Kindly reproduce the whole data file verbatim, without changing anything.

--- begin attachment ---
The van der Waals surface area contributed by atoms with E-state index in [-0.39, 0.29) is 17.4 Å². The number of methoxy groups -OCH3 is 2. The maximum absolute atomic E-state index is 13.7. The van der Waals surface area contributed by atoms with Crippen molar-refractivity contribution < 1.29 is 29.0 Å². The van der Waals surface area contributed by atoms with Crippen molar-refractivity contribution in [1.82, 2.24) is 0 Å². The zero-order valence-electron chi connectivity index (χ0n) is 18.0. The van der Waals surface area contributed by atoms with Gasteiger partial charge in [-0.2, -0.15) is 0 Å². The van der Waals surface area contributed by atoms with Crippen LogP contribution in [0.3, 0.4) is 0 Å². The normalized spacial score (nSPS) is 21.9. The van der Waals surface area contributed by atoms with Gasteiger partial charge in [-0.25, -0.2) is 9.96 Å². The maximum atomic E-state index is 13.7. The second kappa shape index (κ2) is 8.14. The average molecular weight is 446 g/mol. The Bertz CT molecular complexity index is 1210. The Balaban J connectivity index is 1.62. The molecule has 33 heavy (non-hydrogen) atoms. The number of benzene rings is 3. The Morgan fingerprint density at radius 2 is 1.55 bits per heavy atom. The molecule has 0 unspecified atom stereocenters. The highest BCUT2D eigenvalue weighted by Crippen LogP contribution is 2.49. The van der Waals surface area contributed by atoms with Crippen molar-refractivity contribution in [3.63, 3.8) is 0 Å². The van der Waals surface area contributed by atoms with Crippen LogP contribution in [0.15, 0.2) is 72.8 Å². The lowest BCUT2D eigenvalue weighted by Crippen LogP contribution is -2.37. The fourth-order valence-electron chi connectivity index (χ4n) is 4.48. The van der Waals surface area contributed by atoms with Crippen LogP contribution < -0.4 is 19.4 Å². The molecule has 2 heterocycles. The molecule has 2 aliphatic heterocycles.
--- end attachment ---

The van der Waals surface area contributed by atoms with E-state index in [-0.39, 0.29) is 17.4 Å². The number of methoxy groups -OCH3 is 2. The maximum absolute atomic E-state index is 13.7. The van der Waals surface area contributed by atoms with Crippen molar-refractivity contribution < 1.29 is 29.0 Å². The van der Waals surface area contributed by atoms with Crippen molar-refractivity contribution in [1.82, 2.24) is 0 Å². The zero-order valence-electron chi connectivity index (χ0n) is 18.0. The van der Waals surface area contributed by atoms with Gasteiger partial charge in [-0.2, -0.15) is 0 Å². The van der Waals surface area contributed by atoms with Crippen LogP contribution in [0.3, 0.4) is 0 Å². The normalized spacial score (nSPS) is 21.9. The van der Waals surface area contributed by atoms with Gasteiger partial charge in [-0.25, -0.2) is 9.96 Å². The maximum atomic E-state index is 13.7. The second kappa shape index (κ2) is 8.14. The average molecular weight is 446 g/mol. The Bertz CT molecular complexity index is 1210. The Balaban J connectivity index is 1.62. The molecule has 33 heavy (non-hydrogen) atoms. The number of benzene rings is 3. The Morgan fingerprint density at radius 2 is 1.55 bits per heavy atom. The molecule has 0 unspecified atom stereocenters. The highest BCUT2D eigenvalue weighted by Crippen LogP contribution is 2.49. The van der Waals surface area contributed by atoms with Crippen molar-refractivity contribution in [3.63, 3.8) is 0 Å². The van der Waals surface area contributed by atoms with Crippen LogP contribution in [0.15, 0.2) is 72.8 Å². The lowest BCUT2D eigenvalue weighted by Crippen LogP contribution is -2.37. The fourth-order valence-electron chi connectivity index (χ4n) is 4.48. The van der Waals surface area contributed by atoms with Crippen LogP contribution < -0.4 is 19.4 Å². The molecule has 2 heterocycles. The molecule has 2 aliphatic heterocycles.